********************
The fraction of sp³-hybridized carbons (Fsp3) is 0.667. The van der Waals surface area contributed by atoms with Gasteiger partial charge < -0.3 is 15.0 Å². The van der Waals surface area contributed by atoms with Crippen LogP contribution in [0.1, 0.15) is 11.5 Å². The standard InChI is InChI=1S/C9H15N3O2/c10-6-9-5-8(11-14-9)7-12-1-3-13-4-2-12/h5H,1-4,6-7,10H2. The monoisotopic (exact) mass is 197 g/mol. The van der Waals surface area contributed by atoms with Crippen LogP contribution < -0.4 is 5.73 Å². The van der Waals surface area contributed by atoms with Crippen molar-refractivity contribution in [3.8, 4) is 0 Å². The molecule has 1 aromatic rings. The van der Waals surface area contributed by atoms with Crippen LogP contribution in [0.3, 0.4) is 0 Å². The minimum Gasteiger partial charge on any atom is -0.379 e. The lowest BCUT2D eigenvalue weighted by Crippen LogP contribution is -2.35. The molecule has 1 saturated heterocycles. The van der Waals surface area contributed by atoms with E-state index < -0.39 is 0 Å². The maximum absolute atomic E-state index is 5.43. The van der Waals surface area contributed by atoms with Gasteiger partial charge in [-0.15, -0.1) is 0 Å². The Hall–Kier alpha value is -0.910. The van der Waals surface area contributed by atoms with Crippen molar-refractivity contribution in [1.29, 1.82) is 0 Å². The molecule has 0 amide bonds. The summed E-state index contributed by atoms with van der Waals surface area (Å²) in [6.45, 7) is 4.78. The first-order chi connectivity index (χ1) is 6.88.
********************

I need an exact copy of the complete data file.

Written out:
The fraction of sp³-hybridized carbons (Fsp3) is 0.667. The van der Waals surface area contributed by atoms with Gasteiger partial charge < -0.3 is 15.0 Å². The van der Waals surface area contributed by atoms with Crippen LogP contribution in [0.1, 0.15) is 11.5 Å². The standard InChI is InChI=1S/C9H15N3O2/c10-6-9-5-8(11-14-9)7-12-1-3-13-4-2-12/h5H,1-4,6-7,10H2. The monoisotopic (exact) mass is 197 g/mol. The van der Waals surface area contributed by atoms with Crippen LogP contribution < -0.4 is 5.73 Å². The van der Waals surface area contributed by atoms with Crippen molar-refractivity contribution in [3.8, 4) is 0 Å². The molecule has 1 aromatic rings. The van der Waals surface area contributed by atoms with Crippen LogP contribution in [0.3, 0.4) is 0 Å². The minimum Gasteiger partial charge on any atom is -0.379 e. The lowest BCUT2D eigenvalue weighted by Crippen LogP contribution is -2.35. The molecule has 1 saturated heterocycles. The van der Waals surface area contributed by atoms with E-state index < -0.39 is 0 Å². The maximum absolute atomic E-state index is 5.43. The van der Waals surface area contributed by atoms with Gasteiger partial charge in [-0.15, -0.1) is 0 Å². The Hall–Kier alpha value is -0.910. The van der Waals surface area contributed by atoms with Crippen molar-refractivity contribution in [1.29, 1.82) is 0 Å². The molecule has 0 amide bonds. The summed E-state index contributed by atoms with van der Waals surface area (Å²) in [6.45, 7) is 4.78. The first-order chi connectivity index (χ1) is 6.88.